06.05.18 Carn Pen y Clogau (SN 717 185), Banc y Foel (SN 725 186), Garreg Lwyd (SN 740 179), Foel Fraith (SN 756 182) and Cefn y Cylchau (SN 757 197)
|Banc y Foel (SN 725 186)|
With one remaining Dewey to visit in Section 32B (the only one!), Mark suggested a visit to the western hills of Mynydd Du and we decided on a circular walk taking in five hills and starting from the convenience of a lay-by close to a sharp bend on the A 4069 road as it heads south from Llangadog to Glanaman.
The weather was idyllic on our drive south with warm May sunshine and hardly a cloud in the sky. We left the car parked in the lay-by and set off walking at 12.25pm up the continuation of the A road, until it bisected a minor road which contours the northern slopes of our first hill of the day; Carn Pen y Clogau.
|Looking back to our inward route with Cefn y Cylchau in the background|
The whole land shimmered in the warmth of the day adding heat haze to any prospective distant view. We left the minor road and headed up over parched grassland to the large ancient cairn atop the hill. This is just one of a multitude of Bronze Age round barrow’s that has been mutilated to incorporate a wind shelter, it is reported on Coflein to measure 18m in diameter and be up to 3.4m in height, and today it was Trimbled.
|The ancient cairn of Carn Pen y Clogau|
|Gathering data at the summit of Carn Pen y Clogau|
The connecting bwlch to the next hill proved to be in expansive dried grassland that merged in to an expansive bog, once the customary data were gathered I circumvented the wettest parts and joined Mark on the summit of Banc y Foel.
Whilst the Trimble perched atop what was judged to be the highest embedded rock, I chatted with Mark, who sat in the sun and lunched on what looked like morsels of juicy nit-bits. To our north-east the ancient cairn of Carn Pen Rhiw Ddu nestled on the edge of this hill’s summit plateaux and looked of similar height and therefore worth surveying, once these two points had been surveyed we followed a narrow path leading down toward the high point of the A 4069.
|Gathering data at the summit of Banc y Foel|
The critical bwlch of Banc y Foel lay near this road, but before surveying it we had a call of destiny with an ice cream van that was parked in one of the large lay-by’s, and on a warm day when ice cream is served by a south Wales accented attractive young woman whose lilting voice sounded like bird song and the smoothness, texture and altogether yumminess of the ice cream was all too much and was to be savoured, it was proof enough that the world is a good place.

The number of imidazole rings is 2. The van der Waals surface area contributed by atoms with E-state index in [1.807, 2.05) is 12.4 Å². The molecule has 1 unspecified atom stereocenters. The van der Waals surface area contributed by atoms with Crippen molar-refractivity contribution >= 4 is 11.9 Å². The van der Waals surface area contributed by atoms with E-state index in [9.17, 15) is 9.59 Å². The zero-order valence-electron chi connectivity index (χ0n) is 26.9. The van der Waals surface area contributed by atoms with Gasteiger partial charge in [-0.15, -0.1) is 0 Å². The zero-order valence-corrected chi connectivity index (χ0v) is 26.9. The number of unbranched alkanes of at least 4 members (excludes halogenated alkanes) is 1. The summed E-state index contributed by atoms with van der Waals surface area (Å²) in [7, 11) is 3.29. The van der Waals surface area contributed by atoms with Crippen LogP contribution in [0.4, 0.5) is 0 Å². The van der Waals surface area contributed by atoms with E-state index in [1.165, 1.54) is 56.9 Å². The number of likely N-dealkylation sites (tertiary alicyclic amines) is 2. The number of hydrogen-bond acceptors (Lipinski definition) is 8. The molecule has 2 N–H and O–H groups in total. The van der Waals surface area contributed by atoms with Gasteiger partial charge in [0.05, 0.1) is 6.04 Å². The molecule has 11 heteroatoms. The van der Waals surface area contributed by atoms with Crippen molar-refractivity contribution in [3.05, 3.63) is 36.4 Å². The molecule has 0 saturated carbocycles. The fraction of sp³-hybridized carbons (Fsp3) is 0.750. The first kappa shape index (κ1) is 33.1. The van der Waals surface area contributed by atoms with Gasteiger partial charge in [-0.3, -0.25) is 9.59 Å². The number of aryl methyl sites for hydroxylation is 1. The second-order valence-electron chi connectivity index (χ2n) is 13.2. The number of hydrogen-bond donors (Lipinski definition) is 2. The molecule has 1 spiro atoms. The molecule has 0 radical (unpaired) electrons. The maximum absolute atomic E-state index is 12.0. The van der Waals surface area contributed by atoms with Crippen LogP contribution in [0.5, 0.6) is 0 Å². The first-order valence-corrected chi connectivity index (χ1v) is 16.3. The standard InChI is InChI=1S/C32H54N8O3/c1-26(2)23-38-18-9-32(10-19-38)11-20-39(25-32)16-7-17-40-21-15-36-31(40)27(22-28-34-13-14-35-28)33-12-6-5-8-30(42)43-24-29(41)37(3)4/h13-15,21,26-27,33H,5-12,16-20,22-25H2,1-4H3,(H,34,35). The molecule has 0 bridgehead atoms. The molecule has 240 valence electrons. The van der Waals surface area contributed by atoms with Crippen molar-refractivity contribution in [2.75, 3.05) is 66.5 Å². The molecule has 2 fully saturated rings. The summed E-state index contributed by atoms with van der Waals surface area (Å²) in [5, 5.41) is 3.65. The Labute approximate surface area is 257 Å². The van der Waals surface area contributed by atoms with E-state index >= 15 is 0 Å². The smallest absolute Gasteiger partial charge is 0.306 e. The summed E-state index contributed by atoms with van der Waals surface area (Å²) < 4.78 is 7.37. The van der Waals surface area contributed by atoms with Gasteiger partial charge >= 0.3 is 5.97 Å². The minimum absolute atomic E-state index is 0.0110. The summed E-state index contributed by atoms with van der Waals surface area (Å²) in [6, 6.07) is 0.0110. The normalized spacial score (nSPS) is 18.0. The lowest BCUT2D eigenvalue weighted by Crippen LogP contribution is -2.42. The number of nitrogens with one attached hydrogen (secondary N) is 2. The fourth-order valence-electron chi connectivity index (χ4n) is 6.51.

|The ice cream van awaits|
Once the bwlch was surveyed I slowly plodded up the steepening westerly slopes of Garreg Lwyd and joined Mark as we headed for its summit, a number of people descended the hill back toward the road as we approached the high point, and while on top we had the hill to ourselves.
|Approaching the summit of Garreg Lwyd|
|Mark at the summit of Garreg Lwyd|
All points east led in to the expansive grasslands of Mynydd Du, which is a vast open land with few fences. A path headed down in to this land toward the connecting bwlch with Foel Fraith, this was Trimbled before we slowly made our way up toward the next summit.
I’d visited Foel Fraith on a number of occasions but not for many years, it is positioned between two 2,000fts and because of this probably has fewer ascents when compared to its higher neighbours, but it is a good rounded and grassed hill overlooking the open wild surrounds of the hill range. Whilst two points were surveyed for summit position Mark lay on the ground and soaked up the sun, during the second data set I stood with my face toward the sun, closed my eyes and let my mind wander almost to a meditative state, where coloured hues played on my inner eye and bird song tranquilly pierced the freshness of air.
|Gathering data at the summit of Foel Fraith|
Just one hill remained to visit; Cefn y Cylchau, which is an outlier of Foel Fraith and not positioned on the direct traverse of the main Mynydd Du ridge, it is a great bulk of a hill, predominated in the grasslands that make up the hill range.
|Heading toward Cefn y Cylchau|
Its bwlch was Trimbled before a narrow sheep path led toward its high point, I positioned the Trimble on ground a few metres from a cairn and waited for the allotted five minutes of data to be gathered, and then joined Mark on an attractive rock outcrop to the west of the summit and on our descent route back to the car.
|Gathering data at the bwlch of Cefn y Cylchau|
|Gathering data at the summit of Cefn y Cylchau|
The descent proved steep, but the day had been good, the weather blissful, and although warm it was not overly so. Ahead lay Banc y Foel and the ancient cairn of Pen Rhiw Ddu perched on the hillside commanding extensive views. These hills are to be savoured in their openness and grassed surrounds, a wilderness area to be respected and enjoyed.
|Banc y Foel (SN 725 186)|
Carn Pen y Clogau
Summit Height: 521.6m (converted to OSGM15)
Summit Grid Reference: SN 71707 18595
Bwlch Height: 505.1m (converted to OSGM15)
Bwlch Grid Reference: SN 71954 18567
Drop: 16.5m (Uchaf status confirmed)
Banc y Foel (significant name change)
Summit Height: 531.6m (converted to OSGM15) (significant height revision)
Summit Grid Reference: SN 72536 18670
Bwlch Height: 492.7m (converted to OSGM15)
Bwlch Grid Reference: SN 73064 18397
Summit Height: 617.4m (converted to OSGM15)
Summit Grid Reference: SN 74042 17921
Summit Height: 603.5m (converted to OSGM15)
Summit Grid Reference: SN 75642 18295
Bwlch Height: 526.7m (converted to OSGM15)
Bwlch Grid Reference: SN 74953 17944
Cefn y Cylchau
Summit Height: 555.5m (converted to OSGM15)
Summit Grid Reference: SN 75728 19716
Bwlch Height: 518.4m (converted to OSGM15)
Bwlch Grid Reference: SN 75755 19034